Changes to the Privacy Notice: Group health plans with access to PHI should determine if they are required to update their plan’s Privacy Notice. In addition to the existing Privacy Notice content requirements, the latest guidance requires that Privacy Notices are updated to reflect:
Updates to the “Uses and Disclosures” statements as needed – Every Privacy Notice is required to tell participants through the Notice how the plan will use and disclose PHI. According to the Final Rule, Notices must inform individuals that the use of most psychotherapy notes and the use of selling and marketing PHI (that is not done for healthcare operations) will require the individual’s authorization.
Breach Notification – Individuals must be informed of their right to received a notice when there has been a breach of his or her unsecured PHI.
No genetic information used for underwriting – The Generic Information Nondiscrimination Act (GINA) prohibits the use of genetic information in many situations. If a health plan uses or discloses PHI for underwriting purposes, the Privacy Notice must contain a statement that the plan will not use genetic information for underwriting purposes.
Right to opt out of fundraising – The Privacy Notice must contain a statement that the individual has a right to opt out of fundraising communications if applicable.
Paying out of pocket (typically for providers of healthcare) – HITECH rules require providers to agree to not disclose any PHI for any services paid in full by the individual.
Privacy Notices must be updated in accordance with the Final Rule no later than September 23, 2013. Notices previously updated for the 2010 HITECH rules may need limited updates to comply with the final rules. If the Privacy Notice is maintained on a website, the plan must post the revised Notice no later than this date and provide the updated Notice in the next annual mailing to plan participants. If the Notice is not maintained on a website, the company must issue the revised Notice within 60 days of any change, i.e., within 60 days after September 23, 2013.
An expansion of the definition of Business Associates: The Final Rule has expanded the definition of business associate to include:
subcontracts - any subcontractor of the business associate that has access to PHI. Each subcontractor, contracting with another subcontractor must enter into a BAA if the subcontractor has access to PHI. The requirement continues on a “downward stream” and must encompass every subcontracting relationship where PHI is used, maintained, transferred and disclosed. The business associate must enter into the agreement directly with the subcontractor and subcontractors have to enter into BAAs with other subcontractors. The covered entity is not required to have a direct BAA with the subcontractor of a business associate.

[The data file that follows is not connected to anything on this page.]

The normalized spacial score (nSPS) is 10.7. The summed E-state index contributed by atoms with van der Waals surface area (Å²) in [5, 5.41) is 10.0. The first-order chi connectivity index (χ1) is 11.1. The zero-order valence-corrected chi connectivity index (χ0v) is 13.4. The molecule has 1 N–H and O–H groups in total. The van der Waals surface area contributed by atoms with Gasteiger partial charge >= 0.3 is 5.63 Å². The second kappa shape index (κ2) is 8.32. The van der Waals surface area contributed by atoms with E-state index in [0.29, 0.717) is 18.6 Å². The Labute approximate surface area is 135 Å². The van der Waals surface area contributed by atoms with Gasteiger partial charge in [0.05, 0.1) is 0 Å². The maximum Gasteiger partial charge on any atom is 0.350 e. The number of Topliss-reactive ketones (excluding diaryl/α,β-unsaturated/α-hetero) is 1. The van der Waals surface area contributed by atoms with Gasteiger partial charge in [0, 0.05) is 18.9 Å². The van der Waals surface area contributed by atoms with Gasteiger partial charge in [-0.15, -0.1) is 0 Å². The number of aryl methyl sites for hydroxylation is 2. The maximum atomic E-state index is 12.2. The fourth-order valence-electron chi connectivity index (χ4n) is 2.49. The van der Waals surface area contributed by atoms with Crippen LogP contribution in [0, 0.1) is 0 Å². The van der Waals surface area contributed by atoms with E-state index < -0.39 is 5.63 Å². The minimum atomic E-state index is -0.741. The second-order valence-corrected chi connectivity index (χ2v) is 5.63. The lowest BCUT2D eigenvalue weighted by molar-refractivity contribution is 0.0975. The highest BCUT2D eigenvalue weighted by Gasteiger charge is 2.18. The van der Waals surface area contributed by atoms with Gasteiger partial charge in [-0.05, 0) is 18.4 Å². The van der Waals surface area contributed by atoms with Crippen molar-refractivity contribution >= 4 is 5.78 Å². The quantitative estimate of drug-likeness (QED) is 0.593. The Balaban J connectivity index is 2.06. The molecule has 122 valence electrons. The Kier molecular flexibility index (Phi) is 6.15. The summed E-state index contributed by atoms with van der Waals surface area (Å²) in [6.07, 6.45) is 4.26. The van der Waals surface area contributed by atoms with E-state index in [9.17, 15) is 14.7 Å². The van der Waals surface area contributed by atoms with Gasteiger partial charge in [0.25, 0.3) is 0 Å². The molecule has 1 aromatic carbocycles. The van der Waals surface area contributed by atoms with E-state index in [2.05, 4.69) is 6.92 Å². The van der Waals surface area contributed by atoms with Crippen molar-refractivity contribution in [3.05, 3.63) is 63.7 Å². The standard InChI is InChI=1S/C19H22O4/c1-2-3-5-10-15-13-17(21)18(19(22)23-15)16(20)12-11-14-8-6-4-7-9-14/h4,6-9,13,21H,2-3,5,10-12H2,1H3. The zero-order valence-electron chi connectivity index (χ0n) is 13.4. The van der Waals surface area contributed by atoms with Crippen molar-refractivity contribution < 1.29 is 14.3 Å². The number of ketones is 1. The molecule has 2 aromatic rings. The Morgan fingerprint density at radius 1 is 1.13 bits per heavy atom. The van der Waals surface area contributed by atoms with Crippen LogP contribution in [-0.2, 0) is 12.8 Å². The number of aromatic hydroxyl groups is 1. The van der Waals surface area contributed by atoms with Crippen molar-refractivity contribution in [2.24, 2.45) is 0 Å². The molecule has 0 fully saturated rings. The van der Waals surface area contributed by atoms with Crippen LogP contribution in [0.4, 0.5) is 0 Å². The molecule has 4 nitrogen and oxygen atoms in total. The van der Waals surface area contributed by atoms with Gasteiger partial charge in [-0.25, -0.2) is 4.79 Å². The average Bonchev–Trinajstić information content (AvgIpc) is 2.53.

document and data storage entities – entities that maintain PHI for a covered entity in electronic or physical form, regardless or whether or not the entity assesses the PHI, will be a business associate of the covered entity.
organizations that provide data transmission services – any entity that provides the covered entity with PHI data transmission services and has regular access to the PHI. There is a small exception which excludes entities that act as “conduits for the transportation of PHI” and that only access PHI on an irregular and infrequent basis.
personal health record vendors – vendors that manage or provide personal health records to the covered entity. Vendors that provide the records directly to the individual are not considered business associates of the covered entity.
financial institutions – this refers to institutions that provide services to the covered entity which go beyond payment processing activities. For example, if a financial institution has access to accounts receivable information that includes PHI, this financial institution may be considered a business associate of the covered entity.
Requirement to Amend BAAs: A covered entity whose partnership with another entity involves the use or transmission of PHI is required to have a BAA with the business associate. The Final Rule may require some updates to existing BAAs and covered entities should work with their business associate to make sure contracts are compliant. The Department of Human and Health Services (HHS) issued a sample BAA for covered entities to use when updating BAA policies.
BAAs compliant with the Final Rule should require the business associate to adhere to HIPAA security rules, include language that notes the business associate will enter into a BAA with subcontractors as needed, hold subcontractors to the same standards as the business associate with respect to how PHI is used, created, maintained and transmitted and require the business associate to report breaches to the covered entity.
If a BAA was effective after January 25, 2013, the BAA must comply with the HIPAA Final Rules by September 23, 2013. HIPAA compliant BAAs in effect prior to January 25, 2013, that have not been modified or renewed (except by an automatic renewal) between March 26 and September 23, 2013, are eligible for a special transition rule. This transition rule provides that the BAA must be amended by the earlier of –
the date of the renewal or modification